Assault weapons ban likely dead for session

The Baltimore Sun

A Senate committee yesterday rejected a ban on assault weapons, effectively ending the proposal's chances for this General Assembly session.

The Judicial Proceedings Committee deadlocked 5-5 over the ban, which means the bill will likely not get a full vote on the Senate floor. With no corresponding legislation in the House of Delegates, that means the issue is almost certainly dead for the year.

Two Baltimore County Democrats - Sens. Norman K. Stone and James Brochin - joined three Republicans on the committee to kill the bill.

"The only people we target in this bill are law-abiding citizens who use these guns for target shooting or competitions," Brochin said. "I wish gun control worked, but it doesn't make any sense."

The bill, which was endorsed by Gov. Martin O'Malley, would have banned the importation, sale or possession of 45 types of semi-automatic handguns and long guns in Maryland.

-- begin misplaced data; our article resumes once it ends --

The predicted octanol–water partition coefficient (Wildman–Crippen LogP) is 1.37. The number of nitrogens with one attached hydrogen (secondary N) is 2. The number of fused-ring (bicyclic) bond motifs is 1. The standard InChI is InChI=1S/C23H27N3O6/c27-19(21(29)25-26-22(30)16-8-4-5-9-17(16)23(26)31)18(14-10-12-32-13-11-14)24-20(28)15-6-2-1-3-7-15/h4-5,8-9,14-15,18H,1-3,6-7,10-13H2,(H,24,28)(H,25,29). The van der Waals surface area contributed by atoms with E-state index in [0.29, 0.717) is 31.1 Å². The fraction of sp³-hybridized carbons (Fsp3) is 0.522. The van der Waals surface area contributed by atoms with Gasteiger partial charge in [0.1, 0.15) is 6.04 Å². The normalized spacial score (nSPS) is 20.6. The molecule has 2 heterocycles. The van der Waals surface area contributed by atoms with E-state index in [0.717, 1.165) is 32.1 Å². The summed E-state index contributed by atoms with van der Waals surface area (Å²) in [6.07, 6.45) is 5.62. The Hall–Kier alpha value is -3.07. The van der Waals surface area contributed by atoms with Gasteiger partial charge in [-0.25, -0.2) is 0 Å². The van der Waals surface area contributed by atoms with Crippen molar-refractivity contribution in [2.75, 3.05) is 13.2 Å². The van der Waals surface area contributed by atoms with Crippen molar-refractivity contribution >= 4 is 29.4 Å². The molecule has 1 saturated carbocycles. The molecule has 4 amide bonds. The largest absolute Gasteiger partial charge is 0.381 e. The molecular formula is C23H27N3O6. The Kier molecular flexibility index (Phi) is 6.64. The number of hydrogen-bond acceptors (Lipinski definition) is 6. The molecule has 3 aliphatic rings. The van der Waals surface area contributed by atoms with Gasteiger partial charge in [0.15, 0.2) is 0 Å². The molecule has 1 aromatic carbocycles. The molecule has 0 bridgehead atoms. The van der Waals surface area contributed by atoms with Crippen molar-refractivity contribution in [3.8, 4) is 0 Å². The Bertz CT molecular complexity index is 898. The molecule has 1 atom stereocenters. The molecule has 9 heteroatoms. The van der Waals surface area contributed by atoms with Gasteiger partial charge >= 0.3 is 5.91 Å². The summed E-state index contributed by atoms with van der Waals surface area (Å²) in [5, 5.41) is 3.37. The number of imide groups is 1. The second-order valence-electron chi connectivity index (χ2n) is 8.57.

The federal government's assault weapons ban ended in 2004, but most of the guns covered by that legislation still face stiffer regulations than other firearms under Maryland law.

Attorney General Douglas F. Gansler and the Maryland State Police testified in support of the bill, but the state Fraternal Order of Police opposed it, saying the law would be difficult to enforce.

The push to enact stricter gun laws in Maryland got stronger after the Washington-area sniper shootings of 2002, but efforts failed under former Gov. Robert L. Ehrlich Jr., who opposed an assault weapons ban.

Supporters had hoped that O'Malley's backing would make the difference, but the result this year was the same.

O'Malley spokesman Rick Abbruzzese said the governor is disappointed, but he said he could not say whether the governor will pursue the issue in the future.

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